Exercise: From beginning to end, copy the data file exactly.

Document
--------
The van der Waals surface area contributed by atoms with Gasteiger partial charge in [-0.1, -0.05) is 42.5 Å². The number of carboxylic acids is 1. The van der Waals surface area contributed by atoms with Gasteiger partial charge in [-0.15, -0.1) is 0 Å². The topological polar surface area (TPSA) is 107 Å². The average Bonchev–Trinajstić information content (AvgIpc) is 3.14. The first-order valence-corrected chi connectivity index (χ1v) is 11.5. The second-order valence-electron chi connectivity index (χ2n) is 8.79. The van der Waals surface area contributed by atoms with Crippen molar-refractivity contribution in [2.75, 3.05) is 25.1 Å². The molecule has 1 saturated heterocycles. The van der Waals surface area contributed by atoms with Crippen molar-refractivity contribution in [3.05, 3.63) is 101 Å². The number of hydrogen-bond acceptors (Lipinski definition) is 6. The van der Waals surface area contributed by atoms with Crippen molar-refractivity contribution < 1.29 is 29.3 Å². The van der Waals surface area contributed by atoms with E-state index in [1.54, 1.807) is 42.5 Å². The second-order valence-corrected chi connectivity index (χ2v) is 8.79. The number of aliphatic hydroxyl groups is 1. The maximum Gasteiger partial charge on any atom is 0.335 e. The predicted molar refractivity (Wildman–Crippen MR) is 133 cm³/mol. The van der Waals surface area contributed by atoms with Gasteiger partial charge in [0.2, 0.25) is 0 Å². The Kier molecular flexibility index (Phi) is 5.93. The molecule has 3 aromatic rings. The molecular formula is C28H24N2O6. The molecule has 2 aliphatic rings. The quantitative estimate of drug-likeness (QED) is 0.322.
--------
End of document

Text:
The van der Waals surface area contributed by atoms with Gasteiger partial charge in [-0.1, -0.05) is 42.5 Å². The number of carboxylic acids is 1. The van der Waals surface area contributed by atoms with Gasteiger partial charge in [-0.15, -0.1) is 0 Å². The topological polar surface area (TPSA) is 107 Å². The average Bonchev–Trinajstić information content (AvgIpc) is 3.14. The first-order valence-corrected chi connectivity index (χ1v) is 11.5. The second-order valence-electron chi connectivity index (χ2n) is 8.79. The van der Waals surface area contributed by atoms with Crippen molar-refractivity contribution in [2.75, 3.05) is 25.1 Å². The molecule has 1 saturated heterocycles. The van der Waals surface area contributed by atoms with Crippen molar-refractivity contribution in [3.05, 3.63) is 101 Å². The number of hydrogen-bond acceptors (Lipinski definition) is 6. The van der Waals surface area contributed by atoms with Crippen molar-refractivity contribution < 1.29 is 29.3 Å². The van der Waals surface area contributed by atoms with E-state index in [1.54, 1.807) is 42.5 Å². The second-order valence-corrected chi connectivity index (χ2v) is 8.79. The number of aliphatic hydroxyl groups is 1. The maximum Gasteiger partial charge on any atom is 0.335 e. The predicted molar refractivity (Wildman–Crippen MR) is 133 cm³/mol. The van der Waals surface area contributed by atoms with Gasteiger partial charge in [0.2, 0.25) is 0 Å². The Kier molecular flexibility index (Phi) is 5.93. The molecule has 3 aromatic rings. The molecular formula is C28H24N2O6. The molecule has 2 aliphatic rings. The quantitative estimate of drug-likeness (QED) is 0.322.